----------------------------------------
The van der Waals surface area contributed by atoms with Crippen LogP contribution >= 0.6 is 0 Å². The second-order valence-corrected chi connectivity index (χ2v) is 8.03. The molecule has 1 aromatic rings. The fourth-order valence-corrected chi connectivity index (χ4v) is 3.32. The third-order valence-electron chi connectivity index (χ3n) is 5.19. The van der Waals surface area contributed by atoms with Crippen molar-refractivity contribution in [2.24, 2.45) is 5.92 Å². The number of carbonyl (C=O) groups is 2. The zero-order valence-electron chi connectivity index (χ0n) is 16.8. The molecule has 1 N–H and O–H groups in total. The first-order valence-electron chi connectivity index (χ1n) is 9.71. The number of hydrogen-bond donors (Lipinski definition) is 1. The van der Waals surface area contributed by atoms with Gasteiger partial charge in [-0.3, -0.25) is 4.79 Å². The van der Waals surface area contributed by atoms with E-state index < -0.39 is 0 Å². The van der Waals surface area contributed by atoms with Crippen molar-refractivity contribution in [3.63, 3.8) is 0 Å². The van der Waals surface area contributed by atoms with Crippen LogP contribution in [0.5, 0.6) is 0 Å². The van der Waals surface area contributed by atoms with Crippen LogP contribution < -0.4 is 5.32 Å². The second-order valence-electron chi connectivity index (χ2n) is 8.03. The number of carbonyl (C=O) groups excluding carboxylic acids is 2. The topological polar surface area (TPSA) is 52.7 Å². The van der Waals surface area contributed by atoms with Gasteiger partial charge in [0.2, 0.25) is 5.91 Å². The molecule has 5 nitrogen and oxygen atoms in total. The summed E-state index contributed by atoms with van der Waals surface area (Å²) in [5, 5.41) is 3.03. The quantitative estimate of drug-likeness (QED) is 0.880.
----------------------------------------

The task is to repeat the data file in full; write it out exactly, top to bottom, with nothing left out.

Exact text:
The van der Waals surface area contributed by atoms with Crippen LogP contribution >= 0.6 is 0 Å². The second-order valence-corrected chi connectivity index (χ2v) is 8.03. The molecule has 1 aromatic rings. The fourth-order valence-corrected chi connectivity index (χ4v) is 3.32. The third-order valence-electron chi connectivity index (χ3n) is 5.19. The van der Waals surface area contributed by atoms with Crippen molar-refractivity contribution in [2.24, 2.45) is 5.92 Å². The number of carbonyl (C=O) groups is 2. The zero-order valence-electron chi connectivity index (χ0n) is 16.8. The molecule has 1 N–H and O–H groups in total. The first-order valence-electron chi connectivity index (χ1n) is 9.71. The number of hydrogen-bond donors (Lipinski definition) is 1. The van der Waals surface area contributed by atoms with Gasteiger partial charge in [-0.3, -0.25) is 4.79 Å². The van der Waals surface area contributed by atoms with E-state index < -0.39 is 0 Å². The van der Waals surface area contributed by atoms with Crippen molar-refractivity contribution in [3.63, 3.8) is 0 Å². The van der Waals surface area contributed by atoms with Crippen LogP contribution in [0.5, 0.6) is 0 Å². The van der Waals surface area contributed by atoms with Crippen LogP contribution < -0.4 is 5.32 Å². The second-order valence-electron chi connectivity index (χ2n) is 8.03. The number of carbonyl (C=O) groups excluding carboxylic acids is 2. The topological polar surface area (TPSA) is 52.7 Å². The van der Waals surface area contributed by atoms with Gasteiger partial charge in [0.2, 0.25) is 5.91 Å². The molecule has 5 nitrogen and oxygen atoms in total. The summed E-state index contributed by atoms with van der Waals surface area (Å²) in [5, 5.41) is 3.03. The quantitative estimate of drug-likeness (QED) is 0.880.